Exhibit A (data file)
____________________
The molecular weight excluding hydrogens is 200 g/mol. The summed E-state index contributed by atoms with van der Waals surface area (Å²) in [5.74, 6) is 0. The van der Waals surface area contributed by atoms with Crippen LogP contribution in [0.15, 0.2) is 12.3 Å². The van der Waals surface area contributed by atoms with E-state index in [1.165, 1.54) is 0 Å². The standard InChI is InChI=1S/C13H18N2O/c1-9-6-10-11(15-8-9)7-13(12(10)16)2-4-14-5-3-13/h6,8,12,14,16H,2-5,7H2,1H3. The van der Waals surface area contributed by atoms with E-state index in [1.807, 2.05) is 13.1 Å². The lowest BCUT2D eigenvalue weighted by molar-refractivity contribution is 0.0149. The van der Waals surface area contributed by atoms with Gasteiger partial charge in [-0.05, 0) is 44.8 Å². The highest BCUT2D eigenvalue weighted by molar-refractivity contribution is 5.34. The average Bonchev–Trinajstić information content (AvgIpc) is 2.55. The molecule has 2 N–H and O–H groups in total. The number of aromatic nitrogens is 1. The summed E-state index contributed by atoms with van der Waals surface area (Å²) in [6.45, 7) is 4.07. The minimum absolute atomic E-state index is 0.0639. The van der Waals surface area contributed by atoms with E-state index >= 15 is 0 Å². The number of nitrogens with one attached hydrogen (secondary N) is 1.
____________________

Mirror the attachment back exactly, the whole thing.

The molecular weight excluding hydrogens is 200 g/mol. The summed E-state index contributed by atoms with van der Waals surface area (Å²) in [5.74, 6) is 0. The van der Waals surface area contributed by atoms with Crippen LogP contribution in [0.15, 0.2) is 12.3 Å². The van der Waals surface area contributed by atoms with E-state index in [1.165, 1.54) is 0 Å². The standard InChI is InChI=1S/C13H18N2O/c1-9-6-10-11(15-8-9)7-13(12(10)16)2-4-14-5-3-13/h6,8,12,14,16H,2-5,7H2,1H3. The van der Waals surface area contributed by atoms with E-state index in [1.807, 2.05) is 13.1 Å². The lowest BCUT2D eigenvalue weighted by molar-refractivity contribution is 0.0149. The van der Waals surface area contributed by atoms with Gasteiger partial charge in [-0.05, 0) is 44.8 Å². The highest BCUT2D eigenvalue weighted by molar-refractivity contribution is 5.34. The average Bonchev–Trinajstić information content (AvgIpc) is 2.55. The molecule has 2 N–H and O–H groups in total. The number of aromatic nitrogens is 1. The summed E-state index contributed by atoms with van der Waals surface area (Å²) in [6.45, 7) is 4.07. The minimum absolute atomic E-state index is 0.0639. The van der Waals surface area contributed by atoms with E-state index >= 15 is 0 Å². The number of nitrogens with one attached hydrogen (secondary N) is 1.